I covered secondary DNS configuration in Tiger (10.4) Server a while back. And while the buttons have moved around a bit, most of those instructions apply to Leopard as well. Leopard does have one fairly cool new addition worth mentioning, though: forwarders. Generally I'm setting up secondary DNS for internal networks, and generally those internal DNS servers serve DNS only for the internal networks. Everything outside the internal network is handled by external DNS servers (or by DNS servers that sit on a network of which we are a subdomain), and our internal DNS servers need to know who those server are. These external servers are called forwarders, in DNS parlance. They are the first stop for all DNS outside your local network. And you can now set them on your secondary DNS server in the Leopard Server Admin application.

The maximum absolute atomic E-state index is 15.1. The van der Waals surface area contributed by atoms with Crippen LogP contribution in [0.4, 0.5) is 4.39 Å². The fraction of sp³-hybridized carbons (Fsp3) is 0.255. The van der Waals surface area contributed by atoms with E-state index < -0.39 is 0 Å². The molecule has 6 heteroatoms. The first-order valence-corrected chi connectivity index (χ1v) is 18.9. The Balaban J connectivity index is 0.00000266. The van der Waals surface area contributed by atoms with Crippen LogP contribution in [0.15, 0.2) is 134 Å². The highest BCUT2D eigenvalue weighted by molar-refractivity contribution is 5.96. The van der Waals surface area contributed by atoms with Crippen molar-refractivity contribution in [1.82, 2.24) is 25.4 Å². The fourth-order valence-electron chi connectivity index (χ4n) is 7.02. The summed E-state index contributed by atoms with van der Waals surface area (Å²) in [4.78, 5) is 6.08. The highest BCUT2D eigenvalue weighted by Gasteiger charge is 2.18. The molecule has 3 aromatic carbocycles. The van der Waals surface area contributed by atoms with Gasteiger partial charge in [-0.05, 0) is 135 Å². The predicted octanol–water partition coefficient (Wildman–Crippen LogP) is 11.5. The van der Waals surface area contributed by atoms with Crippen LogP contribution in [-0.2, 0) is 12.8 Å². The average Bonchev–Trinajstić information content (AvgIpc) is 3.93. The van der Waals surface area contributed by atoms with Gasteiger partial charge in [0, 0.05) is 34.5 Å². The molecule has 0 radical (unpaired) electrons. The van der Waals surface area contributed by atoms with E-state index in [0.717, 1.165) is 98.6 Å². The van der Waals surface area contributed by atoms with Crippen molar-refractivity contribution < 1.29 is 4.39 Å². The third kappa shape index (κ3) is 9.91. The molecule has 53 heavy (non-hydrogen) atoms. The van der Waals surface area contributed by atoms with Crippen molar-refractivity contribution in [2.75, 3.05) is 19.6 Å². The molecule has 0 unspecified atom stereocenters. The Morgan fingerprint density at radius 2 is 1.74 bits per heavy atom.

To get to the settings, navigate to the "Settings" tab under the DNS service. In the bottom-most pane of the window you will see a box labeled "Forwarder IP Addresses:" Click the plus sign to add a server to the list, then type in an IP address. Typically you will add two addresses, one for the primary external DNS server and one for the secondary. These will often be your ISP's DNS servers, though if you're on a subdomain of a larger network you'll use the DNS servers for that network's domain (i.e. the subdomain systemsboy.com.mail will use the DNS servers for the domain systemsboy.com). Once you've entered and saved the settings, restart your DNS service and you're off to the races.
Requests for internal network resources will still be handled by your internal DNS server, but now external requests for things like "google.com" will be passed to the appropriate external DNS server. Even if your secondary has to take over DNS duties for a long period of time, you'll still be able to properly reach the Big Bad Internet without having to use cached or stale settings.
This is a very handy addition to the DNS configuration GUI in Server Admin.